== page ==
Merk: Well, on the note of money and marriage … Fran, you’ve said in the past that you don’t have any interest in getting married, partially because there was no benefit. Just from what I’ve looked into, I see that you can have stuff like a lower tax rate when filing together and coming home to your best friend if you’ve had a rough day. But just digging a little more … Why do you feel the way that you do?
Fran: Well, for me, the benefit was more so emotional, the mental bandwidth — even in the most progressive relationships I’ve seen where the groom is like, “Yeah, I don’t need you to be traditional and I don’t expect you to be barefoot in the kitchen” — somehow the bride is the one that carries the most of the weight of the household, even in a progressive relationship. And I’ve seen that when the kids come in the picture, I have not seen the dads being 50/50. Even physically when you’re giving birth. I obviously am speaking from what I’ve experienced, where the women have felt kind of boxed in, like all of you were saying. Where you have this role that you’re expected to play and you’re supposed to play it at the highest capacity at the costs of your mental health. And that to me has been the biggest struggle I’ve had with that structure.
Nyge: Do you think any relationship is really 50/50 though? When I was younger, that was something my dad had talked to me about like early. He was like, “No relationship you get in is ever gonna be 50/50. Because some days you’re gonna be 80. Some days you gonna be 20 or whatever.”
Fran: But that’s fine.
Nyge: It’s all about finding that balance and getting it together. I don’t know. Call me a hopeless romantic…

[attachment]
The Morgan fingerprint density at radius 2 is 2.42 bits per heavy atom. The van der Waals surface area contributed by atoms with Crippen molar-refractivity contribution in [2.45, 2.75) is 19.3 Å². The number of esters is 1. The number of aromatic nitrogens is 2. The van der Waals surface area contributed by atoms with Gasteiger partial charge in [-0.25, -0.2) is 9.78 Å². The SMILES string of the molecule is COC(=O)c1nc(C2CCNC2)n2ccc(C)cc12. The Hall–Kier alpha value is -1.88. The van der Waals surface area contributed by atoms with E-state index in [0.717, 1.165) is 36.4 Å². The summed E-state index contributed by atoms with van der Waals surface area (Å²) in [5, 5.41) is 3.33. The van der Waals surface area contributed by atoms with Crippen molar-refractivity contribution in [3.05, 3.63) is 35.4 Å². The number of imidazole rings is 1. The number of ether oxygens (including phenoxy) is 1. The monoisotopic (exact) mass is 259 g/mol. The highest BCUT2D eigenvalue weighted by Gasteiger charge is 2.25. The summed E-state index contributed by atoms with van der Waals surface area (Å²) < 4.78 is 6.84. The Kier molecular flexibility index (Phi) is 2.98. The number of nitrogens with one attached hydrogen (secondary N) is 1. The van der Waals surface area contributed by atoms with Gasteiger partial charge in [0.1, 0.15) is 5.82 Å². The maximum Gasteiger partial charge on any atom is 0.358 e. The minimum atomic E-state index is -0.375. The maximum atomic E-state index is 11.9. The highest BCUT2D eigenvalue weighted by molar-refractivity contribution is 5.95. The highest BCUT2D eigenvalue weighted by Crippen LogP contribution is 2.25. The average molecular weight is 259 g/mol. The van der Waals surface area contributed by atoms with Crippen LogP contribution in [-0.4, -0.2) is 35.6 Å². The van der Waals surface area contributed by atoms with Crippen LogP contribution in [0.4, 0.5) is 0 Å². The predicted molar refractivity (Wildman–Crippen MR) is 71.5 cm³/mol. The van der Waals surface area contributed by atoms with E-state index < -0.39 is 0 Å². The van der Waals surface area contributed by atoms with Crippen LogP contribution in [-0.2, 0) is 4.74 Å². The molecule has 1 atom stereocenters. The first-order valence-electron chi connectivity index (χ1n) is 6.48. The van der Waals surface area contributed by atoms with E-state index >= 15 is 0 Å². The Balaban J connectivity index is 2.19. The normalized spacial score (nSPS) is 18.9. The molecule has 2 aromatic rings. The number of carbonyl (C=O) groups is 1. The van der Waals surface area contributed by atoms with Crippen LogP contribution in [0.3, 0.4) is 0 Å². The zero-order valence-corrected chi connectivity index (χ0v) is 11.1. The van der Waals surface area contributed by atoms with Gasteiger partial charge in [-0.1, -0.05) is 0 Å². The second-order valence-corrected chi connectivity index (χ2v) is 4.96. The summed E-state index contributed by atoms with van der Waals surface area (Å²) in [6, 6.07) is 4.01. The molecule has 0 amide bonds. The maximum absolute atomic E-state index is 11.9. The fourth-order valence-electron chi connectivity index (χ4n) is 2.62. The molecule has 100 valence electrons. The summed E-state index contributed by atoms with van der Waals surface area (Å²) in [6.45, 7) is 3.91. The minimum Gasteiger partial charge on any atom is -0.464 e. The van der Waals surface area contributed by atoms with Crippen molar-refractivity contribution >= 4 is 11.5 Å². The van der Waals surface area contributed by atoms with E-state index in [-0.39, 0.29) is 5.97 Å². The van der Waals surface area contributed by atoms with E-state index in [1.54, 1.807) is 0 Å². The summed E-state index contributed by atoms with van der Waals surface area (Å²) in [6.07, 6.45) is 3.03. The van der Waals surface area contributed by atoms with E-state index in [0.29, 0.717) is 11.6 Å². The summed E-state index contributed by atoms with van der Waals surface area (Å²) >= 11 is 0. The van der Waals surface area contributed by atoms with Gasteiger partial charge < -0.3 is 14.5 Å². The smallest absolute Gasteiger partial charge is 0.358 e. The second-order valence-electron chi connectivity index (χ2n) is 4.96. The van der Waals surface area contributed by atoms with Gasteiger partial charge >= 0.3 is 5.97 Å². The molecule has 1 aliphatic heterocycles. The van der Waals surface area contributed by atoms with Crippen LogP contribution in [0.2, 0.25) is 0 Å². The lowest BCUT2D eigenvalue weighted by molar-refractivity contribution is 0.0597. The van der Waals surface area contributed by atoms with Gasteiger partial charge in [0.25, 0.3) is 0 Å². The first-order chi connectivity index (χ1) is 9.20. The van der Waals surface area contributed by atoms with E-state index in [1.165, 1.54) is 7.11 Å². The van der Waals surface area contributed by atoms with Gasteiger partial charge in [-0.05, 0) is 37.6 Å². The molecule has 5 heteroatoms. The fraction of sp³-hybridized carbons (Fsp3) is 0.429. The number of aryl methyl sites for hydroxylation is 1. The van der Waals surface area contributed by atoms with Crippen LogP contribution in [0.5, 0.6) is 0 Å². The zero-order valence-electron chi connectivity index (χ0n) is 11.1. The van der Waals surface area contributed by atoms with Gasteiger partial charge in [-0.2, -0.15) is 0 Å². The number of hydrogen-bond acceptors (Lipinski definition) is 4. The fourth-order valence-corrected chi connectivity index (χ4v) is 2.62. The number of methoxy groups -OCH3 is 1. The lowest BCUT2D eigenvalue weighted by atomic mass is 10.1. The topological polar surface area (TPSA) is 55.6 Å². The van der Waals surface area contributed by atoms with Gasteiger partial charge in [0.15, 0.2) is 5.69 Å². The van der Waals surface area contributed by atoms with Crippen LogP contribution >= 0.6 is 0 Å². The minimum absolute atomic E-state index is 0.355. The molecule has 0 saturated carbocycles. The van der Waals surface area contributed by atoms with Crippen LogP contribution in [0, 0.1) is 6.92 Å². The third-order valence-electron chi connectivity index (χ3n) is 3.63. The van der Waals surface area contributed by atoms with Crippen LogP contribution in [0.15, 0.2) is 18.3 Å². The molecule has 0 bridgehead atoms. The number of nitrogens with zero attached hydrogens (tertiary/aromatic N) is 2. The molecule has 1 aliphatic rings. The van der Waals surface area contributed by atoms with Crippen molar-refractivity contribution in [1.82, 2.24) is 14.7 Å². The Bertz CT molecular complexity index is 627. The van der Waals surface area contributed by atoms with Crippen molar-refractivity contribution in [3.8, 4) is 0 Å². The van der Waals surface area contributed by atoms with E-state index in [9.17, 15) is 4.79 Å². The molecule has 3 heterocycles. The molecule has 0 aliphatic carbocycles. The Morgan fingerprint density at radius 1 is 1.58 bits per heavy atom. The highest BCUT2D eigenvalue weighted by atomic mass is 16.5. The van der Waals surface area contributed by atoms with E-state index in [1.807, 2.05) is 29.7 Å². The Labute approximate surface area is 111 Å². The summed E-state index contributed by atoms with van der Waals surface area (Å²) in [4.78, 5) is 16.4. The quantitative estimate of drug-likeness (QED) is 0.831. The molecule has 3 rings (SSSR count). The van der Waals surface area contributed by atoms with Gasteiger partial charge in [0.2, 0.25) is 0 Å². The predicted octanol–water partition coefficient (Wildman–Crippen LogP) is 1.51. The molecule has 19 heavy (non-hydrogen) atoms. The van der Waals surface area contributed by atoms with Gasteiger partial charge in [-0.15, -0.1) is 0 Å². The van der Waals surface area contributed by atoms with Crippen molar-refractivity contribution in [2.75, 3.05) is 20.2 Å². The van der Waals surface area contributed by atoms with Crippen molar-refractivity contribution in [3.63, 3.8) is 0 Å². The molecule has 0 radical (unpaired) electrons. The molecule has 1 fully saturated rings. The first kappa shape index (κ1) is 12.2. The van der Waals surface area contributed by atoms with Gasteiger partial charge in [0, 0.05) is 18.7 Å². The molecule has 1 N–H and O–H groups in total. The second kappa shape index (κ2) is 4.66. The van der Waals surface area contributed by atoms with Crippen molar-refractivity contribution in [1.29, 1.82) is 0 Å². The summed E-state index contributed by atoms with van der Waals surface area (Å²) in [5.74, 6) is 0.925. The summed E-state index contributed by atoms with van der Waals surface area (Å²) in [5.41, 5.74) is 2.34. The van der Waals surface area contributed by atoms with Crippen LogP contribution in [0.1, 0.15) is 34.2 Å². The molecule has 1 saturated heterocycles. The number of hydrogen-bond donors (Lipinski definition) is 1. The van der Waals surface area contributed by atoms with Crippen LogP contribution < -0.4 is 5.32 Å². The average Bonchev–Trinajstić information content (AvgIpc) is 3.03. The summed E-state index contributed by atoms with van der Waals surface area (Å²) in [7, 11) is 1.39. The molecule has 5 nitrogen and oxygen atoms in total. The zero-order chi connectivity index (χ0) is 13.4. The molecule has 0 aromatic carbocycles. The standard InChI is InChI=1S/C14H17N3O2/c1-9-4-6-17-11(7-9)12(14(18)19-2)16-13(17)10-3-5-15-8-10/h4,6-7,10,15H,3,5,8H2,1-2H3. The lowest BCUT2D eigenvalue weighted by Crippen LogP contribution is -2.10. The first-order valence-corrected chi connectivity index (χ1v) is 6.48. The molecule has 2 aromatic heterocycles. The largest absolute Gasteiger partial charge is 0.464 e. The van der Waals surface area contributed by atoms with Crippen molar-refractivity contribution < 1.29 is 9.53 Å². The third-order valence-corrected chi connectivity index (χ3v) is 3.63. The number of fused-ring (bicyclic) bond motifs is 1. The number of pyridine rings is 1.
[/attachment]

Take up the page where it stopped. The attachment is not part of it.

Fran: I think that’s okay. I think that’s fine. If I know that on the days I only have 20 you’re going to come with your 80, I’m cool with that. But if it’s always me with the 80…
Sam: That’s unfair.
Fran: That’s where it kind of makes me hesitant. But like I said, I also have faith. I’m a hopeless romantic secretly. I’m sure we’d all feel that way if we found someone that’s just like, “Nah, we’re gonna do it our way and figure it out.”
Sam: Growing up, my mom did most of everything and my dad was just there to be like moral support. So it’s like balance…
Fran: At least he was moral support.
Sam: I mean, yeah, he tried. Like he’s no longer in the picture also, so … you know, shoutout to pops. But my mom carried most of the weight and that kind of defined a lot of my view of just relationships and how that balance is definitely key because if it’s not there, the whole thing could be in shambles 24/7. I don’t want that.
Merk: Wait, Sam. If youdid get married, what would you do differently than what your parents did?
Sam: Hard-hitting journalism questions that need answers.
Merk: That’s what we’re here for.
Sam: My dad, he was like a great father up until the time he left. And I think the one thing that kinda … Is the phrase “that broke the straw on the camel’s back?” Is that what it is? [Well] he didn’t really communicate his ventures and what he was doing when he went back home and kind of left my mom. And “back home” meaning to Ethiopia. And so we would only talk to him like via phone cards in the early 2000s when dial-up was still a thing. You guys don’t remember dial-up because you guys are zoomers. But yeah, I’d probably be super communicative and open within the feelings that I’m currently sharing. Kind of check in with my partner constantly. I think that’s one thing my dad didn’t do.